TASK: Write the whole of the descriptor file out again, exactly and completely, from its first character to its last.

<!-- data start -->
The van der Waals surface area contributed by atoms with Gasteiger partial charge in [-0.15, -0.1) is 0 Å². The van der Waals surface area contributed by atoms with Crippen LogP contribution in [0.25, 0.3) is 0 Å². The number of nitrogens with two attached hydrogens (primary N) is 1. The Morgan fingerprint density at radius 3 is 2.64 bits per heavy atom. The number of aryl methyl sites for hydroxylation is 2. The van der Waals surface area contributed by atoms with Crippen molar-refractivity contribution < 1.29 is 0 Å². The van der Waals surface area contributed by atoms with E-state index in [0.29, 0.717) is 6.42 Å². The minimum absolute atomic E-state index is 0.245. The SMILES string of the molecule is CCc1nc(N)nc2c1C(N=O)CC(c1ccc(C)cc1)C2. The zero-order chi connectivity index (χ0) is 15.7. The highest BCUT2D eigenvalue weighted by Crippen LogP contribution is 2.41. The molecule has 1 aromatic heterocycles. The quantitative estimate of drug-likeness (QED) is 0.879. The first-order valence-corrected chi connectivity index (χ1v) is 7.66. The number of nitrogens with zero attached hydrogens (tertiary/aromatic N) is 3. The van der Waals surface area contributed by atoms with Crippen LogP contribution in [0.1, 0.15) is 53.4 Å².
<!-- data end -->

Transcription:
The van der Waals surface area contributed by atoms with Gasteiger partial charge in [-0.15, -0.1) is 0 Å². The van der Waals surface area contributed by atoms with Crippen LogP contribution in [0.25, 0.3) is 0 Å². The number of nitrogens with two attached hydrogens (primary N) is 1. The Morgan fingerprint density at radius 3 is 2.64 bits per heavy atom. The number of aryl methyl sites for hydroxylation is 2. The van der Waals surface area contributed by atoms with Crippen molar-refractivity contribution < 1.29 is 0 Å². The van der Waals surface area contributed by atoms with E-state index in [0.29, 0.717) is 6.42 Å². The minimum absolute atomic E-state index is 0.245. The SMILES string of the molecule is CCc1nc(N)nc2c1C(N=O)CC(c1ccc(C)cc1)C2. The zero-order chi connectivity index (χ0) is 15.7. The highest BCUT2D eigenvalue weighted by Crippen LogP contribution is 2.41. The molecule has 1 aromatic heterocycles. The quantitative estimate of drug-likeness (QED) is 0.879. The first-order valence-corrected chi connectivity index (χ1v) is 7.66. The number of nitrogens with zero attached hydrogens (tertiary/aromatic N) is 3. The van der Waals surface area contributed by atoms with Crippen LogP contribution in [0.1, 0.15) is 53.4 Å².